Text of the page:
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Nutritional improvement of plant foods by non-thermal processing

Knorr, D., Ade-Omowaye, B.I.O., Heinz, V.
Proceedings of the Nutrition Society 2002 v.61 no.2 pp. 311-318
carbon dioxide, consumer demand, electric field, food preservation, food processing, gases, high pressure treatment, nonthermal processing, processed foods, pulsed electric fields, temperature, ultrasonics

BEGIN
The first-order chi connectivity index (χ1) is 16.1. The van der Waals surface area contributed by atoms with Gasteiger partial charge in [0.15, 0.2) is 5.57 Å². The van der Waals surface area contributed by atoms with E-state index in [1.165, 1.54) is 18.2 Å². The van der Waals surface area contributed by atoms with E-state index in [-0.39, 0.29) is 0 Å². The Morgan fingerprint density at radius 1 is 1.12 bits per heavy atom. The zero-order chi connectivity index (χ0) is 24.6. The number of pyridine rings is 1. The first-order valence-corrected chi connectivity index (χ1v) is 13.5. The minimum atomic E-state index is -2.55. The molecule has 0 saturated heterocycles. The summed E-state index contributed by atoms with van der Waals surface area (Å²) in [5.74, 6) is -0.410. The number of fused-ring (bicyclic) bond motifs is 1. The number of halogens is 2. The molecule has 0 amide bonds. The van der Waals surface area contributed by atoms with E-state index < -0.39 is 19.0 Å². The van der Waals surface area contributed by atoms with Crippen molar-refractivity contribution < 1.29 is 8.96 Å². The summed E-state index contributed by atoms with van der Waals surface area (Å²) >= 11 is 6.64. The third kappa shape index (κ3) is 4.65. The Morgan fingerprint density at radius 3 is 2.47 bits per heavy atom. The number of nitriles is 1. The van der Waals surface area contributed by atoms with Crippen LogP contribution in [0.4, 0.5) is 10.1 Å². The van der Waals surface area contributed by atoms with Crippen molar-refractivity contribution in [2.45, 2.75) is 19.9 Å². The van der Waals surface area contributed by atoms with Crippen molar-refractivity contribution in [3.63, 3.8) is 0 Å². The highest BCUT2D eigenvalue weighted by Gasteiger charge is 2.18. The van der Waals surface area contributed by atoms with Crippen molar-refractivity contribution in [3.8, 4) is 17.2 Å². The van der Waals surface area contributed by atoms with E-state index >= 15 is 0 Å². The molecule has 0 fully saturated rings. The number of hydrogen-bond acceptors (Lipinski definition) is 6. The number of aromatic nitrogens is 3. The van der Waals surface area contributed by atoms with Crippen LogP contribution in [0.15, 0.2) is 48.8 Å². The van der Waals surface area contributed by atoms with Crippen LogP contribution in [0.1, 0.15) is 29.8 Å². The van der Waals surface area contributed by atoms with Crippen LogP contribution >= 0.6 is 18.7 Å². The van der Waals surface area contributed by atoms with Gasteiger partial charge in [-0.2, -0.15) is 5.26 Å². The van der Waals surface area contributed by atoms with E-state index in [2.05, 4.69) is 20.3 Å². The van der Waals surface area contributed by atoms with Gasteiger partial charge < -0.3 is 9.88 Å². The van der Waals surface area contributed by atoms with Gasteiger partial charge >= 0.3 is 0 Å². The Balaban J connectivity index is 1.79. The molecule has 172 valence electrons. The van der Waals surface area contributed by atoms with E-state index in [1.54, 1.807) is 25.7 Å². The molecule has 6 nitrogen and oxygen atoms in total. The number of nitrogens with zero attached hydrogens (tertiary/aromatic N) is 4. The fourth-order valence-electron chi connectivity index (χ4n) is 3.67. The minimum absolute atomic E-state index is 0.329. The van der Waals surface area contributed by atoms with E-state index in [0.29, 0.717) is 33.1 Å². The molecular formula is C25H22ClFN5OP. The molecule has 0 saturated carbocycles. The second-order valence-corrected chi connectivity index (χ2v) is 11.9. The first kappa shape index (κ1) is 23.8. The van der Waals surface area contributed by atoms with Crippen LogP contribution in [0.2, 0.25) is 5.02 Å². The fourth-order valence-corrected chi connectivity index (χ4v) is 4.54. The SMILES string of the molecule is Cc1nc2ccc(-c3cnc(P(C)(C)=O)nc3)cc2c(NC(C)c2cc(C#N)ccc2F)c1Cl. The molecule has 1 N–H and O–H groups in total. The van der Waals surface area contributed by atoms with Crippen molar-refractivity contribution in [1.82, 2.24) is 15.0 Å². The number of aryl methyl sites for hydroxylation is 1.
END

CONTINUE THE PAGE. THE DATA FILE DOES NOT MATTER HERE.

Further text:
As a result of the increasing consumer demand for minimally-processed fresh-like food products with high sensory and nutritional qualities, there is a growing interest in non-thermal processes for food processing and preservation. Key advanced technologies such as high-pressure processing, pulsed electric fields, dense gases and ultrasound are being applied to develop gentle but targeted processes to further improve the quality and safety of processed foods. These technologies also offer the potential for improving existing processes as well as for developing new process options. Furthermore, by adding new process dimensions (such as hydrostatic pressure, electric fields, ultrasonics, supercritical CO2) to the conventional process variables of temperature and time, they facilitate enlargement of the availability of unit operations. These operations might be applied effectively in unique combination processes, or as subsequent processing tools in more-targeted and subsequently less-intensive processes for food preservation and modification than the currently-applied processes.